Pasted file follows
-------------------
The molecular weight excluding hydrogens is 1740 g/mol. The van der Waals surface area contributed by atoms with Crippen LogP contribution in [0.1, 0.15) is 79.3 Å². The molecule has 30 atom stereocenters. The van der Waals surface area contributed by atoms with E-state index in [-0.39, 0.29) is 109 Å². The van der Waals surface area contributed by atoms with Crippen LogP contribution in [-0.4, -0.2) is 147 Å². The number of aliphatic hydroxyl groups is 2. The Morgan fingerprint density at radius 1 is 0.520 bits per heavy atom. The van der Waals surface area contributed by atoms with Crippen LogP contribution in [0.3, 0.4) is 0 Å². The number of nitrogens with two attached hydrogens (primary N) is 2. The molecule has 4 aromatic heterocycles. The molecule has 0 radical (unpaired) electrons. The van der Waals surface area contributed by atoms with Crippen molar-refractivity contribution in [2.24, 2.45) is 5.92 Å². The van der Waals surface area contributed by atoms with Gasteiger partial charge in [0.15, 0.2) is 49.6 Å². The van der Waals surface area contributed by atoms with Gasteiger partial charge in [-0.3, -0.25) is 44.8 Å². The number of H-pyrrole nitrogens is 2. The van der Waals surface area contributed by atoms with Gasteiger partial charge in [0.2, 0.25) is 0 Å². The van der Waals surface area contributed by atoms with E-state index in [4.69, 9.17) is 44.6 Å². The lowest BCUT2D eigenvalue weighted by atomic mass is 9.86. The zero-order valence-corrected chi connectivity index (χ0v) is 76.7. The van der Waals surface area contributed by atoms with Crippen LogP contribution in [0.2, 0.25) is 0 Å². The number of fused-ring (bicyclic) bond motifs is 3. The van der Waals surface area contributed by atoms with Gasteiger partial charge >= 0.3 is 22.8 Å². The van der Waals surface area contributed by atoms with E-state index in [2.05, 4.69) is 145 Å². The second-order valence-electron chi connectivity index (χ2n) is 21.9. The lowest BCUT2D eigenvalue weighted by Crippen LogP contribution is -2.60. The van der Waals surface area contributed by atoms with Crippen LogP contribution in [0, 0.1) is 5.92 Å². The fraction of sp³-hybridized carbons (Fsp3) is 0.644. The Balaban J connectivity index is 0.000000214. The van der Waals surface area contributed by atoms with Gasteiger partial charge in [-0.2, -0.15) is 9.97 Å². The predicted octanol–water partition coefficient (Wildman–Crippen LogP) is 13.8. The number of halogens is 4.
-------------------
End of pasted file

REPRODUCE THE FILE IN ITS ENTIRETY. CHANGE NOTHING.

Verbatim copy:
The molecular weight excluding hydrogens is 1740 g/mol. The van der Waals surface area contributed by atoms with Crippen LogP contribution in [0.1, 0.15) is 79.3 Å². The molecule has 30 atom stereocenters. The van der Waals surface area contributed by atoms with E-state index in [-0.39, 0.29) is 109 Å². The van der Waals surface area contributed by atoms with Crippen LogP contribution in [-0.4, -0.2) is 147 Å². The number of aliphatic hydroxyl groups is 2. The Morgan fingerprint density at radius 1 is 0.520 bits per heavy atom. The van der Waals surface area contributed by atoms with Crippen LogP contribution in [0.3, 0.4) is 0 Å². The number of nitrogens with two attached hydrogens (primary N) is 2. The molecule has 4 aromatic heterocycles. The molecule has 0 radical (unpaired) electrons. The van der Waals surface area contributed by atoms with Crippen molar-refractivity contribution in [2.24, 2.45) is 5.92 Å². The van der Waals surface area contributed by atoms with Gasteiger partial charge in [0.15, 0.2) is 49.6 Å². The van der Waals surface area contributed by atoms with Gasteiger partial charge in [-0.3, -0.25) is 44.8 Å². The number of H-pyrrole nitrogens is 2. The van der Waals surface area contributed by atoms with Gasteiger partial charge in [0.2, 0.25) is 0 Å². The van der Waals surface area contributed by atoms with E-state index in [4.69, 9.17) is 44.6 Å². The lowest BCUT2D eigenvalue weighted by atomic mass is 9.86. The zero-order valence-corrected chi connectivity index (χ0v) is 76.7. The van der Waals surface area contributed by atoms with Crippen LogP contribution in [0.2, 0.25) is 0 Å². The number of fused-ring (bicyclic) bond motifs is 3. The van der Waals surface area contributed by atoms with Gasteiger partial charge >= 0.3 is 22.8 Å². The van der Waals surface area contributed by atoms with E-state index in [2.05, 4.69) is 145 Å². The second-order valence-electron chi connectivity index (χ2n) is 21.9. The lowest BCUT2D eigenvalue weighted by Crippen LogP contribution is -2.60. The van der Waals surface area contributed by atoms with Crippen LogP contribution in [0, 0.1) is 5.92 Å². The fraction of sp³-hybridized carbons (Fsp3) is 0.644. The Balaban J connectivity index is 0.000000214. The van der Waals surface area contributed by atoms with Gasteiger partial charge in [-0.2, -0.15) is 9.97 Å². The predicted octanol–water partition coefficient (Wildman–Crippen LogP) is 13.8. The number of halogens is 4.